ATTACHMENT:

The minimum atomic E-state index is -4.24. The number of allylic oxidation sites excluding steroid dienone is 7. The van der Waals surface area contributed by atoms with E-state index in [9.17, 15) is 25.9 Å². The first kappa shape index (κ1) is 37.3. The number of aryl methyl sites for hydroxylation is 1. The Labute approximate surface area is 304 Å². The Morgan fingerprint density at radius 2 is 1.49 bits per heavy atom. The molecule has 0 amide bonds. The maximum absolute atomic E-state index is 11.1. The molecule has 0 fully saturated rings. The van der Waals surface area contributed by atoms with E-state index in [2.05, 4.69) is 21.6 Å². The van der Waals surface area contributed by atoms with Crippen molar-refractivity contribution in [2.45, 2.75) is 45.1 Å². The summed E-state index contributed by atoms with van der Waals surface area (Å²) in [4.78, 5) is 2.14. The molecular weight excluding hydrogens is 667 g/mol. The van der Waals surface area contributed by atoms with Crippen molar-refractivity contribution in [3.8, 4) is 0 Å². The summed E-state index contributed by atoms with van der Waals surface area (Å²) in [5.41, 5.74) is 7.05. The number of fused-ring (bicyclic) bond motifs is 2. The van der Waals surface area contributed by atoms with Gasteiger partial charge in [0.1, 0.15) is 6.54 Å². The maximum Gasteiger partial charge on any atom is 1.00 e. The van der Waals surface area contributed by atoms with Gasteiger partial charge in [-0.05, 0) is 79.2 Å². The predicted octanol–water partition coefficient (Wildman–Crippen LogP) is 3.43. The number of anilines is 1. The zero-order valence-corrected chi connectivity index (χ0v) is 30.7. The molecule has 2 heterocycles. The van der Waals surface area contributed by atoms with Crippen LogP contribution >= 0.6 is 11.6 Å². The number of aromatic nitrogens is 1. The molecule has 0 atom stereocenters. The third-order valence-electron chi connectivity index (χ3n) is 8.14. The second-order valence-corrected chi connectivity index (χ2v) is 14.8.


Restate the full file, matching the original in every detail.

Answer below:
The minimum atomic E-state index is -4.24. The number of allylic oxidation sites excluding steroid dienone is 7. The van der Waals surface area contributed by atoms with E-state index in [9.17, 15) is 25.9 Å². The first kappa shape index (κ1) is 37.3. The number of aryl methyl sites for hydroxylation is 1. The Labute approximate surface area is 304 Å². The Morgan fingerprint density at radius 2 is 1.49 bits per heavy atom. The molecule has 0 amide bonds. The maximum absolute atomic E-state index is 11.1. The molecule has 0 fully saturated rings. The van der Waals surface area contributed by atoms with E-state index in [2.05, 4.69) is 21.6 Å². The van der Waals surface area contributed by atoms with Crippen molar-refractivity contribution in [2.45, 2.75) is 45.1 Å². The summed E-state index contributed by atoms with van der Waals surface area (Å²) in [4.78, 5) is 2.14. The molecular weight excluding hydrogens is 667 g/mol. The van der Waals surface area contributed by atoms with Crippen molar-refractivity contribution in [3.8, 4) is 0 Å². The summed E-state index contributed by atoms with van der Waals surface area (Å²) in [5.41, 5.74) is 7.05. The number of fused-ring (bicyclic) bond motifs is 2. The van der Waals surface area contributed by atoms with Gasteiger partial charge in [0.1, 0.15) is 6.54 Å². The maximum Gasteiger partial charge on any atom is 1.00 e. The van der Waals surface area contributed by atoms with Gasteiger partial charge in [-0.05, 0) is 79.2 Å². The predicted octanol–water partition coefficient (Wildman–Crippen LogP) is 3.43. The number of anilines is 1. The zero-order valence-corrected chi connectivity index (χ0v) is 30.7. The molecule has 2 heterocycles. The van der Waals surface area contributed by atoms with Crippen LogP contribution >= 0.6 is 11.6 Å². The number of aromatic nitrogens is 1. The molecule has 0 atom stereocenters. The third-order valence-electron chi connectivity index (χ3n) is 8.14. The second-order valence-corrected chi connectivity index (χ2v) is 14.8.